Vasily Rudich, Religious Dissent in the Roman Empire: Violence in Judaea at the Time of Nero. Routledge Monographs in Classical Studies. London; New York: Routledge, 2015. Pp. xxiv, 350. ISBN 9780415161060. $160.00.
Reviewed by William den Hollander, Canadian Reformed Theological Seminary (firstname.lastname@example.org)
The monograph under review is in more than one way a bold one. While his expertise as a Roman historian certainly provided Rudich with a valuable foundation for the present study, and his earlier examinations of dissident psychology led naturally to this analysis of violent religious dissent,1 his focus on Roman Judea necessitated a brave plunge into unfamiliar territory, a virtual quagmire of scholarly literature that he admits to having underestimated initially (xi-xii). The high degree to which he immersed himself in the ancient texts and modern scholarship is, however, a credit to his industry and a direct benefit to the depth of his contributions—although it should be noted that he closed his ‘dossier’ by the end of 2011, so that the book does not necessarily reflect the latest trends in scholarship.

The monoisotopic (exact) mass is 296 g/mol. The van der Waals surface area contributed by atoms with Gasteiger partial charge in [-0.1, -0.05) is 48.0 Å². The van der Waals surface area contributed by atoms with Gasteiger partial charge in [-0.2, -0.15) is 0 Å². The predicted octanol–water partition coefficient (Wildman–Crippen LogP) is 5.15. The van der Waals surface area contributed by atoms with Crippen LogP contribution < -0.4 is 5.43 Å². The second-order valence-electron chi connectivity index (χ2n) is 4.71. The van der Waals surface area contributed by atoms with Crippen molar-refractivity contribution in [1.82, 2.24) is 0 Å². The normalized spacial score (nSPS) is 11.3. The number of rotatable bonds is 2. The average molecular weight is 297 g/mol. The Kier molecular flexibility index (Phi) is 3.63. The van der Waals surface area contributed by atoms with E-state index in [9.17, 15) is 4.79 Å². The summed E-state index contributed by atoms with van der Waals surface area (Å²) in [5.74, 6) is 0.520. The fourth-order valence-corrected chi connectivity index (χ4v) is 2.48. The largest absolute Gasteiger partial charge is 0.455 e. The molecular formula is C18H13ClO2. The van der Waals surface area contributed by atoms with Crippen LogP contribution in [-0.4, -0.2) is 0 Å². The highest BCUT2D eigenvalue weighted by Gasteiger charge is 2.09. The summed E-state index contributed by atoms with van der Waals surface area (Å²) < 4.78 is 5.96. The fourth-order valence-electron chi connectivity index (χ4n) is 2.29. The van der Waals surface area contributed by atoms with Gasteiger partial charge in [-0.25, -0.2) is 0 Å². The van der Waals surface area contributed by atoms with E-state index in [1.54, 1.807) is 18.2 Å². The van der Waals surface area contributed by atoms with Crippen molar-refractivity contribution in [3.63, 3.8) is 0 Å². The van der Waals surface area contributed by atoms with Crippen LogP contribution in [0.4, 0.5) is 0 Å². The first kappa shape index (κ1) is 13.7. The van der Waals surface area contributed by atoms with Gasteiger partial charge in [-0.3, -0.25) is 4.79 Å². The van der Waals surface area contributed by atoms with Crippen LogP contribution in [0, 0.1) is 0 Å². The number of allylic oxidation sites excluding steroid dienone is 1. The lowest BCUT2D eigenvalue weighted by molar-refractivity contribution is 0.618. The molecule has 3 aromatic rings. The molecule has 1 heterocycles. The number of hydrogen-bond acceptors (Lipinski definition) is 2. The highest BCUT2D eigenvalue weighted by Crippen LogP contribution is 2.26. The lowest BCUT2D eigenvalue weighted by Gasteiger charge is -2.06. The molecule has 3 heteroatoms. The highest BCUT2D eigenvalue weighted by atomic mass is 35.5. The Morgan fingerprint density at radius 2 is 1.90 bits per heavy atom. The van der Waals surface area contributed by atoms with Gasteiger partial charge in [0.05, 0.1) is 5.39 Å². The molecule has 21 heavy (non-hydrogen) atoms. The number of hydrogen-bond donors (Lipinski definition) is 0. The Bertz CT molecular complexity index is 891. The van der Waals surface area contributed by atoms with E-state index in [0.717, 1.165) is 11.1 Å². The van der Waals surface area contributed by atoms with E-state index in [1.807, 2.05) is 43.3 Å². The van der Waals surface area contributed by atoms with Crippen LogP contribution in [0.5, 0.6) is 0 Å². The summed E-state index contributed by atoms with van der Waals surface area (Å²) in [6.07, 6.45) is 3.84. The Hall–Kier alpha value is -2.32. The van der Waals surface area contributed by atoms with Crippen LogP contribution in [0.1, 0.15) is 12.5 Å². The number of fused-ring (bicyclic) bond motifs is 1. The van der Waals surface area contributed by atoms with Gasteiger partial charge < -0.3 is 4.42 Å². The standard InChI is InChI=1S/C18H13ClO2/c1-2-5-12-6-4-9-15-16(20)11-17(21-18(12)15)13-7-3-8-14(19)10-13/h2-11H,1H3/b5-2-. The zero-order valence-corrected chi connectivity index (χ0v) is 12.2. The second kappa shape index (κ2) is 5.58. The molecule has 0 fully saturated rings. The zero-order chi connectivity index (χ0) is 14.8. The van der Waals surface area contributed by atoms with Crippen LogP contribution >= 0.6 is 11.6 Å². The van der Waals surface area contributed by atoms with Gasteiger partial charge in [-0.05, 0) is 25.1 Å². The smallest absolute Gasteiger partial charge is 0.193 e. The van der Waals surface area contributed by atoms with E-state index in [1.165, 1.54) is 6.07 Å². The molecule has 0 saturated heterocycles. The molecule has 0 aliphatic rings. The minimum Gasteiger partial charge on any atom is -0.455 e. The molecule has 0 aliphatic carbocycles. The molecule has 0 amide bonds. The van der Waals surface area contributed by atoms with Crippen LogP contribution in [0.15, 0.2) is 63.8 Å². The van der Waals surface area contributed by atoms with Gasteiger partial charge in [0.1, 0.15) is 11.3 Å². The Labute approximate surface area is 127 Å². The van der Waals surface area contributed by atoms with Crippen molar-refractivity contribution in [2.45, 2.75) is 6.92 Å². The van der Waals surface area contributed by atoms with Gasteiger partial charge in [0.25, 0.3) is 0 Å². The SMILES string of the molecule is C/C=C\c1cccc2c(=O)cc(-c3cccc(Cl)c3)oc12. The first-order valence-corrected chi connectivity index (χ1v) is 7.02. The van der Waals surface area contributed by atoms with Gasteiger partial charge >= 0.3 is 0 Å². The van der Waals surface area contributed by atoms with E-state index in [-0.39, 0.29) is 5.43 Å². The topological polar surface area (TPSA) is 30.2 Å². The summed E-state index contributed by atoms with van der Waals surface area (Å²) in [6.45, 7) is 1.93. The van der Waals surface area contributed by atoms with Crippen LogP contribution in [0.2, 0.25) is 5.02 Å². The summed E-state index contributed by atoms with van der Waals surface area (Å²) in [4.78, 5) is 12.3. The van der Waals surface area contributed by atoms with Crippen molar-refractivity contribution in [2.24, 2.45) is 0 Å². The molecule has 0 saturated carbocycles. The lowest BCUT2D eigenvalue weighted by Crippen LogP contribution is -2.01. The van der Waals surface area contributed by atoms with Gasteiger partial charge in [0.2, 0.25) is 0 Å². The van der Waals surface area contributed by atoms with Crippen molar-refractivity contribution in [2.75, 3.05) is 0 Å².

Thursday, December 03, 2015
Review of Rudich, Religious Dissent in the Roman Empire
BRYN MAYR CLASSICAL REVIEW: